Having won 2 Premier Leagues, a Europa League title, Carling Cup, and an FA Cup to his name; you’d think someone like Willian would be more appreciated by Chelsea fan for the player he’s been for them over the years. Yet despite scoring crucial goals, and being a consistent in the lineup under several managers, the Brazilian divides opinions.
On one side he’s constantly lambasted for his poor numbers in the league and being indecisive in key moments during games. On the other hand, he’s played a huge part in at least one league title win, being consistently featured and admired by a number of managers.
With teams like Barcelona being linked to his signature, we ask ourselves, what is Willian Borges. Let’s see if we can get the answer.
To get to the bottom of why Willian is such a perplexed player, we have to look at what he does well and what he doesn’t. Throughout his career for Chelsea he’s been a flexible wide player who’s capable of playing in multiple systems for multiple coaches easily.
The UnderStat radar shows that throughout his Chelsea career Willian has been a reliable creator from every position and system. The key passes metric is especially telling, as he’s averaged 2.66 Key Passes per 90 from wide areas which come really handy with Chelsea creating the bulk of their chances out wide.
One of the key aspects you take from Willian is his ability to contribute to the second phase of build-up. He’s very assured in possession and due to that, Willian can drive his team forward. He rarely if ever loses the ball in careless positions, which is a huge help if you’re playing as your side’s main counter-attacking threat, as shown below by the statistical dashboard provided by Mark Carey (@MarkCarey93)
From the above statistical model, you can clearly see Willian is adept at being a great ball carrier out of the entire Chelsea squad (surprisingly Kovacic too). Most wide players aren’t this secure in the possession and this direct in nature, the combination of which is really hard to find for the manager.
It allows coaches to play the Brazilian in different roles of both as a midfielder and a forward depending on the game plan of the manager. Not only that, his ability to fashion shots for himself and his teammates through dribbling and passes, is a plus.
He also has the most final third entries in the penalty area and has effectively operated as Chelsea’s chief chance creator from out wide. The perception that just because Willian plays out wide so he should be contributing to more goals and assists is flawed and allows for easy scape goat-ing. Even Eden Hazard hailed Willian as an influence during their time together at Chelsea.
What most fans have an issue with is Willian’s striking lack of goal threat. He has not always been one for numbers. His 37 Goals in 231 appearances at the time of writing is not something to brag about and it limits his influence in the eyes of many.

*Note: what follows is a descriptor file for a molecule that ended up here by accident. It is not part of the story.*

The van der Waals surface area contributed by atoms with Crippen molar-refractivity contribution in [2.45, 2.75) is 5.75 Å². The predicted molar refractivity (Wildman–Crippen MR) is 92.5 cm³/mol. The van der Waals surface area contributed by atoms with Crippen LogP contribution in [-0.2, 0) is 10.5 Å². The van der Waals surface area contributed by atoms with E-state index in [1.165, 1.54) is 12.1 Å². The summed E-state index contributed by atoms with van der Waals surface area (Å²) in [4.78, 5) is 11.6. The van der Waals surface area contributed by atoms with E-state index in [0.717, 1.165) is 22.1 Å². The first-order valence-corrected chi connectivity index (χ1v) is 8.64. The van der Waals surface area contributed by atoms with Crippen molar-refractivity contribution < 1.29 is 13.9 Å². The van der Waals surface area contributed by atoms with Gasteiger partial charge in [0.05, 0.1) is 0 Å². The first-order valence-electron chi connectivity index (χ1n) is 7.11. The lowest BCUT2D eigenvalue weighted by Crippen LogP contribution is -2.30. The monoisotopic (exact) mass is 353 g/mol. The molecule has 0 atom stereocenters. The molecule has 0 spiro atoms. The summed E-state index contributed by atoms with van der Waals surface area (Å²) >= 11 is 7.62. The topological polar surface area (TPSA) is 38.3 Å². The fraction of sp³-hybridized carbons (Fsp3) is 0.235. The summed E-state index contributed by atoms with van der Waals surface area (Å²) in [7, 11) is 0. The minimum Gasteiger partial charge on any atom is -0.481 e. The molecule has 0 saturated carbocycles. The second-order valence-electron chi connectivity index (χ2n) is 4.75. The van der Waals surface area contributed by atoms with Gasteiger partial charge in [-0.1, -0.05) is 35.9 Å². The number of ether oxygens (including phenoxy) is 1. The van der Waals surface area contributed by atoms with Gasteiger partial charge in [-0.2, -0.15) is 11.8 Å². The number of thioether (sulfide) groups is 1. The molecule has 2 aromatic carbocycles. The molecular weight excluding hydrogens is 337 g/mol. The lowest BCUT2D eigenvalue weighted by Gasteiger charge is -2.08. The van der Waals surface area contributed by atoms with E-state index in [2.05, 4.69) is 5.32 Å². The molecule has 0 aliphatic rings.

Excluding penalties, Willian has a goal xG of 0.14 which is less than Chelsea’s LB Marcos Alonso. It’s all about the perception that fans have of certain players which influences their bias. To understand Willian, we have to let go of those biases and accept him for who he is.
Throughout his entire career, Willian has always been the secondary creator to a pure out and out goal scorer. His numbers have consistently proved it, yet he’s always been ever-present in this Chelsea side with managers impressed with his attitude and his willingness to adapt to tactical tinkering (Conte withstanding).
Chelsea have given Willian the license to drive from out to in and in to out depending on the opposition. He’s comfortable with the ball at his feet and comfortable without it so it makes him easier to adjust on either wing. The Brazilian starts off in the half spaces on whichever wing he plays, and has two responsibilities.
- Drive into the heart of the opposition defence with his dribbling ability to create space.
- Attract opposition defenders for overloads
The Chelsea winger has Reece James/Azpilicueta for support on his right and with a targetman like Abraham/Giroud/Costa to play off, he can easily drive into the penalty box himself with nimble feet. With him being comfortable on either foot, the switch of play is always on.
What’s mostly eye catching about Willian is his defensive actions. He’s not afraid to work for his team and is willing to put the shift in to help Chelsea when they get overrun in midfield.
Courtesy of FBref, we can showcase this willingness below:
|Tackles Attempted and Won||100/80|
|Tackles in Defensive third||11|
|Tackles in Middle third||21|
|Pressing an Opponent per 90||17.9|
|Blocks per 90||0.73|
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The ability to be defensive switched on while simultaneously being an attacking threat is what makes Willian a player any manager would love to have. It’s why Barcelona were interested in securing his services and why Lampard wants him to extend and stay with the club.
With his last big and final contract coming up, the Brazilian will obviously be looking for gametime and hopefully be held in the same regard with the fans like he is by the countless managers he’s worked with.
Whether he leaves or stays, Chelsea fans should celebrate Willian’s contribution to their history and not want him to become a player he never was.